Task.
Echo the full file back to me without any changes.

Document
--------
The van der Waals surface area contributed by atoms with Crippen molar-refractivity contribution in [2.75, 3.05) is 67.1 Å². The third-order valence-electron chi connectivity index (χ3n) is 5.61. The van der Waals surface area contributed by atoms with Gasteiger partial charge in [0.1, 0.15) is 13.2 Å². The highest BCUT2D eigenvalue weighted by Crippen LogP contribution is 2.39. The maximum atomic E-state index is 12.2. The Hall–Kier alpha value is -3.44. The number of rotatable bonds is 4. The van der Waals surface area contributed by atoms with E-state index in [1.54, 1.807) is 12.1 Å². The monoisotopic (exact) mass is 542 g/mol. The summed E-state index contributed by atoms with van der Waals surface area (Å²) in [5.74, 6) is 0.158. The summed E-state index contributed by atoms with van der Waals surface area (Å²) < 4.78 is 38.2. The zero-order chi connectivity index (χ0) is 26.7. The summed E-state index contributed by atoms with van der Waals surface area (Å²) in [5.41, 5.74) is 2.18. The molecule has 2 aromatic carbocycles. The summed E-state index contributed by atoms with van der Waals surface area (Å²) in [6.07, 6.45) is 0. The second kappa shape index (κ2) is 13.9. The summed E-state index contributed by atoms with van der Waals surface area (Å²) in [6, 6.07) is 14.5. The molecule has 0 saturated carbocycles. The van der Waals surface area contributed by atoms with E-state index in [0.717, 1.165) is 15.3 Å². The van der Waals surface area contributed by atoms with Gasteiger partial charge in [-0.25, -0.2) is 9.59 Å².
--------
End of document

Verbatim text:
The van der Waals surface area contributed by atoms with Crippen molar-refractivity contribution in [2.75, 3.05) is 67.1 Å². The third-order valence-electron chi connectivity index (χ3n) is 5.61. The van der Waals surface area contributed by atoms with Gasteiger partial charge in [0.1, 0.15) is 13.2 Å². The highest BCUT2D eigenvalue weighted by Crippen LogP contribution is 2.39. The maximum atomic E-state index is 12.2. The Hall–Kier alpha value is -3.44. The number of rotatable bonds is 4. The van der Waals surface area contributed by atoms with E-state index in [1.54, 1.807) is 12.1 Å². The monoisotopic (exact) mass is 542 g/mol. The summed E-state index contributed by atoms with van der Waals surface area (Å²) in [5.74, 6) is 0.158. The summed E-state index contributed by atoms with van der Waals surface area (Å²) < 4.78 is 38.2. The zero-order chi connectivity index (χ0) is 26.7. The summed E-state index contributed by atoms with van der Waals surface area (Å²) in [5.41, 5.74) is 2.18. The molecule has 2 aromatic carbocycles. The summed E-state index contributed by atoms with van der Waals surface area (Å²) in [6.07, 6.45) is 0. The second kappa shape index (κ2) is 13.9. The summed E-state index contributed by atoms with van der Waals surface area (Å²) in [6, 6.07) is 14.5. The molecule has 0 saturated carbocycles. The van der Waals surface area contributed by atoms with E-state index in [0.717, 1.165) is 15.3 Å². The van der Waals surface area contributed by atoms with Gasteiger partial charge in [-0.25, -0.2) is 9.59 Å².